At the end of January last year I was surfing the internet, reading birding blogs, when I discovered a January 14th post by Kimberly Kaufman titled “Help us prevent paradise island from becoming paradise lost…”, about the 75 year-old Audubon Camp located on Hog Island in Muscongus Bay. Her message was so compelling that I immediately went to the Hog Island Audubon Camp website and registered for a summer environmental educator’s workshop called “Sharing Nature”.
Fast forward to mid July, 2011: After wending my way up the coast from Portland, with a stop at Reid State Park (an important and scarce sandy beach habitat fornesting Piping Plovers),I arrived at the dock in Bremen, Maine on the first afternoon to board the boat for the short trip across the channel to the camp.
Upon landing, I found my dorm room in one of the early 20th century cottages. There was ample time for some coffee or tea and to chat with other campers-some of whom were there on scholarships from their local Audubon societies, as well as to explore a bit of the island before dinner.
As I walked the trails that first afternoon, looking and listening for birds, I savored the beautyandpeacefulness ofthe place, and thought about its history.
Not having been to Maine before, I had learned, prior to my visit, that summer 2011 was a watershed season as well as the 75th anniversary of Maine Audubon Camp.
The camp had been on the brink of closure due to financial losses, but a newly formed group of passionate conservationists called “Friends of Hog Island” had been instrumental in saving it.
I would find out for myself over the course of the next four days why this was a worthwhile endeavor.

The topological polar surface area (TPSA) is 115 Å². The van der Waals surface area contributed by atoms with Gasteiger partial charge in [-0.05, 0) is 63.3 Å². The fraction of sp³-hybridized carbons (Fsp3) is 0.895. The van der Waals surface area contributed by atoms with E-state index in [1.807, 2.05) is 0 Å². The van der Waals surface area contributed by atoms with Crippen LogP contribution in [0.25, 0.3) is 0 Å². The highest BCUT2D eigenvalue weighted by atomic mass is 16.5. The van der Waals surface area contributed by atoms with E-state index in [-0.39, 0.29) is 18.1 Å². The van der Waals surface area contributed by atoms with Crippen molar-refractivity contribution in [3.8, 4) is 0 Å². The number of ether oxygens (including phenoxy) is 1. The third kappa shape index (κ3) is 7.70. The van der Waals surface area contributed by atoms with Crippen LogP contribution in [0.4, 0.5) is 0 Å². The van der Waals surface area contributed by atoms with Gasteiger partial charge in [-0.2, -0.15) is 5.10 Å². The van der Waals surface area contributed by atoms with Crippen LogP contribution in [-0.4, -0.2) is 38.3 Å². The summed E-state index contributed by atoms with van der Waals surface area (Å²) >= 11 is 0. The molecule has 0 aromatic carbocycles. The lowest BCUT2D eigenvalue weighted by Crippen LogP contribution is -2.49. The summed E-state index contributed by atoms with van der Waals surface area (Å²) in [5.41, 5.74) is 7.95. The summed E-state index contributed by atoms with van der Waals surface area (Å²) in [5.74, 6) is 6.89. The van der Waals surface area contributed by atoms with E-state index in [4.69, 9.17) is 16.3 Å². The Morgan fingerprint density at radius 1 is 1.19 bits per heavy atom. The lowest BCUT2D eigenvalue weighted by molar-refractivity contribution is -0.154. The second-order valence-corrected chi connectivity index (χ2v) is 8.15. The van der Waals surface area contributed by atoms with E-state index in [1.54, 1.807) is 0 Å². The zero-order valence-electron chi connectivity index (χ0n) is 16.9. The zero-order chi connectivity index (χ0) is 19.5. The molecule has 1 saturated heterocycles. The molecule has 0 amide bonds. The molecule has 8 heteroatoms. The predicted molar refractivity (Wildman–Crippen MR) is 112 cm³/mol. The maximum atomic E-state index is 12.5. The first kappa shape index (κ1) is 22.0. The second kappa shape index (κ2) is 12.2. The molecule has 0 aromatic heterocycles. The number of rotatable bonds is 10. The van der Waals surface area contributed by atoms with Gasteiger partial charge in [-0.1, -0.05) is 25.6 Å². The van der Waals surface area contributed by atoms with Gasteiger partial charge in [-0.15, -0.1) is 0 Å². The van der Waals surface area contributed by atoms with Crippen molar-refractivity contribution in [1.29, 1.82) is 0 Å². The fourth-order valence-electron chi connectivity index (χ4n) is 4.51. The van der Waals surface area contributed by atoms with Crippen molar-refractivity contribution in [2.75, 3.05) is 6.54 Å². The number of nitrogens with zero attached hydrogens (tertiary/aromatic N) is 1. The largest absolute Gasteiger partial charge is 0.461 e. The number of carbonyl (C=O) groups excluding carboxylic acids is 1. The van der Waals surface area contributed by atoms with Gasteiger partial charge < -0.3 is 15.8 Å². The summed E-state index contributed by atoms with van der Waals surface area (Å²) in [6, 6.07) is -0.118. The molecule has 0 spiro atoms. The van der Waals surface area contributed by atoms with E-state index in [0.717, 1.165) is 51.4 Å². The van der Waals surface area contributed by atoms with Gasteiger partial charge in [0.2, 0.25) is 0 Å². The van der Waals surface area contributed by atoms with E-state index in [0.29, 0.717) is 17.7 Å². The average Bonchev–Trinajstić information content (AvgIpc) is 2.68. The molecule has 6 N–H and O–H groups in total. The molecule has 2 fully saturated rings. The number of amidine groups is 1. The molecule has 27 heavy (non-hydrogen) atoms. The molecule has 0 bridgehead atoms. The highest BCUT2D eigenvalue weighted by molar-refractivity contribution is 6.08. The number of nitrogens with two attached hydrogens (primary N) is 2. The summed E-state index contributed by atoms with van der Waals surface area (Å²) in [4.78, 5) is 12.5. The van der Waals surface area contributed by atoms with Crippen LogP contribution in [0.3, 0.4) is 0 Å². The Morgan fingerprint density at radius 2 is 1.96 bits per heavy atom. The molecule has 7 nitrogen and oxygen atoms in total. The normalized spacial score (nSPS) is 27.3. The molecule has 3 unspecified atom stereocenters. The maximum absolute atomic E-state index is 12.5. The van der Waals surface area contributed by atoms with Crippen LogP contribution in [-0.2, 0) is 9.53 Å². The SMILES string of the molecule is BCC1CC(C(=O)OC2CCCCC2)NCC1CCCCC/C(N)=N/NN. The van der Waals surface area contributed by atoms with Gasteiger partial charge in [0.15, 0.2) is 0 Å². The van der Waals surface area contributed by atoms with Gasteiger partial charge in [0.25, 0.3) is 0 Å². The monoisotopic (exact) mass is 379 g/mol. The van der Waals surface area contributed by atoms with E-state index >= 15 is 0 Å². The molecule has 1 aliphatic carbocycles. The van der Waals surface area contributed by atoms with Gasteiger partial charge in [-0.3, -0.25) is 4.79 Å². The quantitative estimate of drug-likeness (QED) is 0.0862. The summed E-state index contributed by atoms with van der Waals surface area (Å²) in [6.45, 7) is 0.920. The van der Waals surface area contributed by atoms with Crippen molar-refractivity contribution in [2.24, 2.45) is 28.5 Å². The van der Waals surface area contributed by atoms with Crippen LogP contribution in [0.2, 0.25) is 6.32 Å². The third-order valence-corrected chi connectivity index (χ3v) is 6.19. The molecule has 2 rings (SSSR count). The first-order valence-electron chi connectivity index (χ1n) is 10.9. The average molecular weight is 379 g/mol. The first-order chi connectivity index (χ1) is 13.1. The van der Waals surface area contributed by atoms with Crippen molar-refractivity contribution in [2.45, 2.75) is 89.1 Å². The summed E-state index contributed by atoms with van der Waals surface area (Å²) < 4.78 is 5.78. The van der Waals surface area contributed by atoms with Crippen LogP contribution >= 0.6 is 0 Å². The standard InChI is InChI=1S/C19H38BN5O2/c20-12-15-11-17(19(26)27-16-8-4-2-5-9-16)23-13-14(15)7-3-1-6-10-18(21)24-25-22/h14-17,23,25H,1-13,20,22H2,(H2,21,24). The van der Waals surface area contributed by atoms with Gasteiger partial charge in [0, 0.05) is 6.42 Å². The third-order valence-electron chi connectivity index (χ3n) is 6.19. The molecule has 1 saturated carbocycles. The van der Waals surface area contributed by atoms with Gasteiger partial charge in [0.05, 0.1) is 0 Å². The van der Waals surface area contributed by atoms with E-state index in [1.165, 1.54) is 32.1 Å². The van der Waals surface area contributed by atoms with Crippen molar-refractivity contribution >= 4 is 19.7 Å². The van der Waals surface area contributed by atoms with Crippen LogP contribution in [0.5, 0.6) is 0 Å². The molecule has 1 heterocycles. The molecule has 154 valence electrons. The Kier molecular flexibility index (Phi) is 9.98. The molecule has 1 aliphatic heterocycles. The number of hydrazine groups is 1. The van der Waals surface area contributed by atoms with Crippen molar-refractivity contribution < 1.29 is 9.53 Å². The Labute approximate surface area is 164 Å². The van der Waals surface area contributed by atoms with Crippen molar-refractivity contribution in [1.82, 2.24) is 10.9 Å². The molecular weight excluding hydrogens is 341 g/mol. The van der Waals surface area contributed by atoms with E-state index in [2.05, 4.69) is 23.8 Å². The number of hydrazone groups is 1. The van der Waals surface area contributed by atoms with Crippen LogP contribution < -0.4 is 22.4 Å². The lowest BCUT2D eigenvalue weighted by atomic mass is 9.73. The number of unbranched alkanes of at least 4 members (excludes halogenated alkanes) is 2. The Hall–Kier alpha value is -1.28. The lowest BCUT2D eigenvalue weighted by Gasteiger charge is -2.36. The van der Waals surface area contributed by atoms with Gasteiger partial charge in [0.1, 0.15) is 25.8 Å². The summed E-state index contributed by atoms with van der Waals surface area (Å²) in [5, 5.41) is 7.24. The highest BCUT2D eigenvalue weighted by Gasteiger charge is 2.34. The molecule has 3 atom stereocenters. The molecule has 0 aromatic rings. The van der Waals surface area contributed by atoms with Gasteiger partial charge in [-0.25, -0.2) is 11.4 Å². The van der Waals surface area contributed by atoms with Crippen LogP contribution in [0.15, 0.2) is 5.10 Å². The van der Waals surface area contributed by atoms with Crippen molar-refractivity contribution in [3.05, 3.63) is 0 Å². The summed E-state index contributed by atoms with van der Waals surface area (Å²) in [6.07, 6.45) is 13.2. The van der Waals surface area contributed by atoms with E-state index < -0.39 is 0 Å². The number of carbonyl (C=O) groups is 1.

On the second day, a boat tour around the island gave us a chance to see the inner channels of Muscongus Bay, which were dotted with numerous colorful buoys, each one indicating a submerged lobster trap.
Each morning and afternoon we had a choice of workshop activitiesthat included birdwatching, wildlife hikes, writing andsketching, pond and bog explorations on the mainland, and an intertidal exploration for the entire group on the last full day of the workshop.
The highlight of the week was a trip out to Eastern Egg Rock, an important nesting site for Atlantic Puffins, which have been restored to the island through the efforts of Project Puffin. Everyone boarded the boat with binoculars in anticipation of seeing lifers. Fortunately, the weather was gorgeous and we all got great looks at the puffins, Eiders, Cormorants, Black Guillemots, Terns, and hordes of gulls as we circled the small island. It was both fun and challenging to shoot photographs of seabirds from a moving boat.
Combine the location with a wonderful group of generous and giving instructors, fellow environmental educator campers, friendly camp staff-most of whom had been campers here before, with the gourmet meals served family-style at long tables, and you have a recipe for memories that will last a lifetime.
The entire collection of photographs from my week on Hog Island can be viewed here.
These images were also part of a series on my photoblog.